New Proposition 65 Regulations Take Effect August 30

WARNING: Beginning August 30, 2018, new Proposition 65 regulations will take effect that significantly overhaul longstanding warning regulations and depart from the rules that businesses have relied on for decades.

Accordingly, it is imperative that businesses operating or selling into California reassess and potentially overhaul their long-established Proposition 65 compliance programs before the effective date.

Failure to comply could subject businesses to potential liability, including penalties of up to $2,500 per day, per violation, as well as injunctive relief (for example, a court order requiring a product to be reformulated to remove the listed chemical) and attorney fees.

This story highlights the most important changes and explains how those changes apply to manufacturers, distributors, and retailers.

Current/Pre-August 30 Rules

Under current Proposition 65 regulations, businesses with 10 or more employees are required to provide a “clear and reasonable” warning before exposing individuals in California to any chemical listed by the state for its potential to cause cancer or reproductive toxicity.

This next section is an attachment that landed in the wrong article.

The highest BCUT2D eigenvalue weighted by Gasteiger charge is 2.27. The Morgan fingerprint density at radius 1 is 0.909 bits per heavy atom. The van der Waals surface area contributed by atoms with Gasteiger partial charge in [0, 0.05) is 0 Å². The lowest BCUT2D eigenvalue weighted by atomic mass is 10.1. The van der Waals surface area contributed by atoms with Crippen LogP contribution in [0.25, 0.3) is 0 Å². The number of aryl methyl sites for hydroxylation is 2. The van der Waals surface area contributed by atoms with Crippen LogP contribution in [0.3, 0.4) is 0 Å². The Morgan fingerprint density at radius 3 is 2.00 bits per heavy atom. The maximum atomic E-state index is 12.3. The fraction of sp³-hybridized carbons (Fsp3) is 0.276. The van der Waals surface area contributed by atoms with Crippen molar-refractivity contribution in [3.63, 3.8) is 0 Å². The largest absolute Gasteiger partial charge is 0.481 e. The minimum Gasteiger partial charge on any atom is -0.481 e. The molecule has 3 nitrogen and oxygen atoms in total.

Because the thresholds under Proposition 65 are so low, even a very small amount of any Proposition 65 listed chemical will be enough to support a claim against your company. See the list on the Office of Environmental Health Hazard Assessment (OEHHA) website,

The best way to protect your company from such a claim is to provide warnings that fall within the Proposition 65 regulations’ “safe harbor” provisions, which set forth specific warning language and methods of transmission that the state has deemed “clear and reasonable.”

New/August 30 Regulations

The new regulations continue to provide “safe harbor” warning content and methods for consumer product exposures, environmental exposures, occupational exposures, and tailored “safe harbor” warnings and methods for specific types of products and facilities.

However, the new regulations significantly revise the required content and specify separate safe harbor warnings based on the types of listed chemicals, the number of listed chemicals, and the method of transmission.

In addition, businesses have the option to provide two different types of safe harbor warnings: a full warning and an abbreviated “short-form” warning if the warning is placed on the product. However, companies that use the so-called “on product” warning face different size requirements.

The short-form, on-product warning “must be in a type size no smaller than the largest type size used for other consumer information on the product.”

Finally, the new regulations also clarify the responsibility between manufacturers, retailers and others in the supply chain to provide warnings.

Required New Content

• “Can Expose”: Consumer product warnings must begin with “This product can expose you to . . .” This is a departure from the current warning regulations, which require safe harbor warnings to begin with “This product contains . . .”